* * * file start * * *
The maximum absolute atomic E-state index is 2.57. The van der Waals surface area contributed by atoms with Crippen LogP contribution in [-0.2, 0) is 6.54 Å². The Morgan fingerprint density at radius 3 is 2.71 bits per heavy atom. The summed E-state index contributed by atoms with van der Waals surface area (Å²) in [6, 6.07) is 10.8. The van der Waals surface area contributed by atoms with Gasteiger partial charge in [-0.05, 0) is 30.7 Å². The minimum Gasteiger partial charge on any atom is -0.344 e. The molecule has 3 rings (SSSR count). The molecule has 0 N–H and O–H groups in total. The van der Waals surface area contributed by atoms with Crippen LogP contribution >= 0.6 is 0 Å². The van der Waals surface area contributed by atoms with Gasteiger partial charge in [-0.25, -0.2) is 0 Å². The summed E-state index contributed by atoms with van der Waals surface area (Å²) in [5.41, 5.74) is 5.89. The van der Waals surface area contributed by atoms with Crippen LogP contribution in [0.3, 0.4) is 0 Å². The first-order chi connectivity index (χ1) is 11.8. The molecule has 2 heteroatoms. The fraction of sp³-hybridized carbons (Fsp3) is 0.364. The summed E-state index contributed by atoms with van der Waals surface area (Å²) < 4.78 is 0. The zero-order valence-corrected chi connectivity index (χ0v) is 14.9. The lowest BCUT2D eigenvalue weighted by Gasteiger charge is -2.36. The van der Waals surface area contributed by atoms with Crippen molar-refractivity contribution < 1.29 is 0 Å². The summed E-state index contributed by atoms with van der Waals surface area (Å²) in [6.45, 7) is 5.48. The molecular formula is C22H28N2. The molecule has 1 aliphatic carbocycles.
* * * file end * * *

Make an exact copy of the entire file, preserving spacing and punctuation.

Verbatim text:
The maximum absolute atomic E-state index is 2.57. The van der Waals surface area contributed by atoms with Crippen LogP contribution in [-0.2, 0) is 6.54 Å². The Morgan fingerprint density at radius 3 is 2.71 bits per heavy atom. The summed E-state index contributed by atoms with van der Waals surface area (Å²) in [6, 6.07) is 10.8. The van der Waals surface area contributed by atoms with Gasteiger partial charge in [-0.05, 0) is 30.7 Å². The minimum Gasteiger partial charge on any atom is -0.344 e. The molecule has 3 rings (SSSR count). The molecule has 0 N–H and O–H groups in total. The van der Waals surface area contributed by atoms with Crippen LogP contribution >= 0.6 is 0 Å². The van der Waals surface area contributed by atoms with Gasteiger partial charge in [-0.25, -0.2) is 0 Å². The summed E-state index contributed by atoms with van der Waals surface area (Å²) in [5.41, 5.74) is 5.89. The van der Waals surface area contributed by atoms with Crippen LogP contribution in [0.3, 0.4) is 0 Å². The first-order chi connectivity index (χ1) is 11.8. The molecule has 2 heteroatoms. The fraction of sp³-hybridized carbons (Fsp3) is 0.364. The summed E-state index contributed by atoms with van der Waals surface area (Å²) < 4.78 is 0. The zero-order valence-corrected chi connectivity index (χ0v) is 14.9. The lowest BCUT2D eigenvalue weighted by Gasteiger charge is -2.36. The van der Waals surface area contributed by atoms with Crippen molar-refractivity contribution < 1.29 is 0 Å². The summed E-state index contributed by atoms with van der Waals surface area (Å²) in [6.45, 7) is 5.48. The molecular formula is C22H28N2. The molecule has 1 aliphatic carbocycles.